Marvel also avoided the same pitfall they’ve fallen into with most of their major villains: killing them off at the end. Rather than let him succeed in shooting himself, Black Panther intercepted the bullet with his vibranium-woven glove so that Zemo could face justice for his crimes. He’s now incarcerated in Berlin, but that doesn’t bother him, as his interaction with Everett Ross made it clear that he believes he succeeded. In a way, he did. Captain America and Iron Man’s relationship has been fractured (though not beyond repair), and now the members of Team Captain America have to operate in secret to keep protecting their world. Phase Three just started, and thanks to Zemo, it’s off to a rough start. Remember how Spider-Man referenced The Empire Strikes Back while taking down Giant-Man? Well, Captain America: Civil War could be considered the Empire Strikes Back of the MCU.

Captain America: Civil War Zemo

Deep-cut comic book fans know that Captain America: Civil War’s Zemo wasn’t that similar to his comic book counterpart. This wasn’t a secret by any means, as this version had been called a "loose interpretation" several times, and the Russo brother said that they altered him to service the story in a "fresh and exciting" way. While this may not be pleasing to those who want as faithful an adaptation as possible, the fact is that the Zemo we got on the big screen fit the story excellently. This movie had so much conflict and grandiose moments between the heroes that we didn’t need the scheming Zemo from the comics to swoop in and plot the usual kind of sinister schemes. Daniel Brühl’s Zemo benefitted from being a normal human rather than looking weird or having some kind of gimmick, and made his accomplishments even more impressive. All this being said, here’s the other important thing to remember: this may not be the last we’ve see of Zemo in the MCU, which means we could see him evolve into something closer to the source material.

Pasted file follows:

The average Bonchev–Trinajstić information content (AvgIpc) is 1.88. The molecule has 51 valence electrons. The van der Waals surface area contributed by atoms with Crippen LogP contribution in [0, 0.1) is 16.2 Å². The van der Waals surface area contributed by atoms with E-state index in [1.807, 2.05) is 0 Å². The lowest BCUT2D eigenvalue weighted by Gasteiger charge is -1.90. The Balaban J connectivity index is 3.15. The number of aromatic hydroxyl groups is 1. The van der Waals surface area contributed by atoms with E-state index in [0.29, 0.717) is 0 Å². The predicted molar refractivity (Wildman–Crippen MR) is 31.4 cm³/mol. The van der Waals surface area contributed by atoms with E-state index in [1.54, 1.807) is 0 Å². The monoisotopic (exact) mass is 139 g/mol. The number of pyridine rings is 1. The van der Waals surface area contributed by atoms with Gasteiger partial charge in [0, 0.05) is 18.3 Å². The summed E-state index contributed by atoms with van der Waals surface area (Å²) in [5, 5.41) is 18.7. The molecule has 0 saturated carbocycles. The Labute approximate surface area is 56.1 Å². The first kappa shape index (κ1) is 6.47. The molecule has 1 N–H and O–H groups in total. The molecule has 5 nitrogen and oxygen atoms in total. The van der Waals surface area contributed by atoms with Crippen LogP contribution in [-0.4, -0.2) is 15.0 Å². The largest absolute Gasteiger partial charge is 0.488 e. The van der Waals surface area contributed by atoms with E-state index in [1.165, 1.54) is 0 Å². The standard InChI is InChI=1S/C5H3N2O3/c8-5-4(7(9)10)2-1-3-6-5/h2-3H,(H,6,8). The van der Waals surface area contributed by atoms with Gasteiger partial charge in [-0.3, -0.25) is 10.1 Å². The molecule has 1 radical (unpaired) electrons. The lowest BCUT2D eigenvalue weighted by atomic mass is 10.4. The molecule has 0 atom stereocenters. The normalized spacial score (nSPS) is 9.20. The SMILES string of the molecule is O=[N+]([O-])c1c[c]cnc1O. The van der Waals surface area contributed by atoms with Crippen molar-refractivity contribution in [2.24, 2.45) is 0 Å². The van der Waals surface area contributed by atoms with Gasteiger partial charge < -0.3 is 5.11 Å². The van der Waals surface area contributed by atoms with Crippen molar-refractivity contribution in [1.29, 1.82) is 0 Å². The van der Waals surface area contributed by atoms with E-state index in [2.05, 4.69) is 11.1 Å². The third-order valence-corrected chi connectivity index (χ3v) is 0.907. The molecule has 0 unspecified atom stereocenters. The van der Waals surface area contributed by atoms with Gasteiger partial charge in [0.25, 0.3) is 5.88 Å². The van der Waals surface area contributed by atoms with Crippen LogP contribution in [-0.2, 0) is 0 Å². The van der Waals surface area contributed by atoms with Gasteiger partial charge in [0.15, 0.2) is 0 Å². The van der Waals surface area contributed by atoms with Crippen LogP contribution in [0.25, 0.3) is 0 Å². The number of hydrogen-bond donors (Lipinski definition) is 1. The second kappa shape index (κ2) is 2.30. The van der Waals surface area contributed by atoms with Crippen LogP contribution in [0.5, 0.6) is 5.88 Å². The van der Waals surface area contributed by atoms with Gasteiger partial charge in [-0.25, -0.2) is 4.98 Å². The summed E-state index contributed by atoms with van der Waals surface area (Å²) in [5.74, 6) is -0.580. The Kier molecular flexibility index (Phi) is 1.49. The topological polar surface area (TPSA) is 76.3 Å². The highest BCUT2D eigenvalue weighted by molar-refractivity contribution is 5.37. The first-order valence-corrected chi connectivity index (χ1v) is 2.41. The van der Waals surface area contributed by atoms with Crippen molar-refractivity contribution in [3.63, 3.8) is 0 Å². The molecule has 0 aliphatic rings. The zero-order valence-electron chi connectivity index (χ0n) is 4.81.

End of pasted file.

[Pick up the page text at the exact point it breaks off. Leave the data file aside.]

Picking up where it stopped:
Villains can certainly be made interesting for just one movie, but as we’ve seen with Loki across the Thor movies and The Avengers, if they get the chances to develop over many stories, they become even more compelling. That can happen with Helmut Zemo if Marvel decides to use him again, and they would be wise to. Zemo has already accomplished his main goal, but that doesn’t he can’t continue his life of villainy. If he’s brought back in another movie, whether in Phase Three or Four, then we can see him become into the criminal operative he is in the comics. If they really want to go the distance, give him a version of the purple mask, though we don’t necessarily need the entire purple get-up or Adhesive X to scar his face. One thing: if Zemo does return, don’t kill him off at the beginning of the next movie, like what was done with Crossbones in Captain America: Civil War. Let him get most, if not an entire movie, to grow further.

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Adam Holmes
Senior Content Producer

Connoisseur of Marvel, DC, Star Wars, John Wick, MonsterVerse and Doctor Who lore, Adam is a Senior Content Producer at CinemaBlend. He started working for the site back in late 2014 writing exclusively comic book movie and TV-related articles, and along with branching out into other genres, he also made the jump to editing. Along with his writing and editing duties, as well as interviewing creative talent from time to time, he also oversees the assignment of movie-related features. He graduated from the University of Oregon with a degree in Journalism, and he’s been sourced numerous times on Wikipedia. He's aware he looks like Harry Potter and Clark Kent.